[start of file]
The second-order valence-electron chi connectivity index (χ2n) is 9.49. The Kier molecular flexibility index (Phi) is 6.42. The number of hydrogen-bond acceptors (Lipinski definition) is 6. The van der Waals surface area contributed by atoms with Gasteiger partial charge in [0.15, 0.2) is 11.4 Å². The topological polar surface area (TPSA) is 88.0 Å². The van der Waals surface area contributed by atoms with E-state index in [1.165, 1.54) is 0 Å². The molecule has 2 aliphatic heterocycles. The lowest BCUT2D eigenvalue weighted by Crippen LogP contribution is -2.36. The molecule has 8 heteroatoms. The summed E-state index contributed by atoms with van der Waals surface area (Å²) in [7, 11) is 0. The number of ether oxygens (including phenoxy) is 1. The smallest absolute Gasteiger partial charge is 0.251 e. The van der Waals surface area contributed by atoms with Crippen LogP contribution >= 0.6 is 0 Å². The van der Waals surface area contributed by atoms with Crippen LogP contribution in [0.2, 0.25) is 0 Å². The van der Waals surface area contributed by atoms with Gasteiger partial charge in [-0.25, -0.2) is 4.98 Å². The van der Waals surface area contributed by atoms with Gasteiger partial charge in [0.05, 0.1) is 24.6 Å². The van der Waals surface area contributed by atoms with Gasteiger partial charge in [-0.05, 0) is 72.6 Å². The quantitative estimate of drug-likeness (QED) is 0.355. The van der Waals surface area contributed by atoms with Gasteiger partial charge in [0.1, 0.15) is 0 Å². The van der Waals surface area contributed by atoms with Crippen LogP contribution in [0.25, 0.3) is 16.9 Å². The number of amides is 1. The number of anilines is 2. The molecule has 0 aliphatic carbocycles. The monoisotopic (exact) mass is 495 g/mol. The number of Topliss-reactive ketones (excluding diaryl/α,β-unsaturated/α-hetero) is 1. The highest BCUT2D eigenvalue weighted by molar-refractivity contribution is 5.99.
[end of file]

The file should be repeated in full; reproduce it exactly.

The second-order valence-electron chi connectivity index (χ2n) is 9.49. The Kier molecular flexibility index (Phi) is 6.42. The number of hydrogen-bond acceptors (Lipinski definition) is 6. The van der Waals surface area contributed by atoms with Gasteiger partial charge in [0.15, 0.2) is 11.4 Å². The topological polar surface area (TPSA) is 88.0 Å². The van der Waals surface area contributed by atoms with E-state index in [1.165, 1.54) is 0 Å². The molecule has 2 aliphatic heterocycles. The lowest BCUT2D eigenvalue weighted by Crippen LogP contribution is -2.36. The molecule has 8 heteroatoms. The summed E-state index contributed by atoms with van der Waals surface area (Å²) in [7, 11) is 0. The number of ether oxygens (including phenoxy) is 1. The smallest absolute Gasteiger partial charge is 0.251 e. The van der Waals surface area contributed by atoms with Crippen LogP contribution >= 0.6 is 0 Å². The van der Waals surface area contributed by atoms with Crippen LogP contribution in [0.2, 0.25) is 0 Å². The van der Waals surface area contributed by atoms with Gasteiger partial charge in [-0.25, -0.2) is 4.98 Å². The van der Waals surface area contributed by atoms with Gasteiger partial charge in [0.05, 0.1) is 24.6 Å². The van der Waals surface area contributed by atoms with Gasteiger partial charge in [-0.05, 0) is 72.6 Å². The quantitative estimate of drug-likeness (QED) is 0.355. The van der Waals surface area contributed by atoms with Gasteiger partial charge in [0.1, 0.15) is 0 Å². The van der Waals surface area contributed by atoms with Crippen LogP contribution in [0.25, 0.3) is 16.9 Å². The number of amides is 1. The number of anilines is 2. The molecule has 0 aliphatic carbocycles. The monoisotopic (exact) mass is 495 g/mol. The number of Topliss-reactive ketones (excluding diaryl/α,β-unsaturated/α-hetero) is 1. The highest BCUT2D eigenvalue weighted by molar-refractivity contribution is 5.99.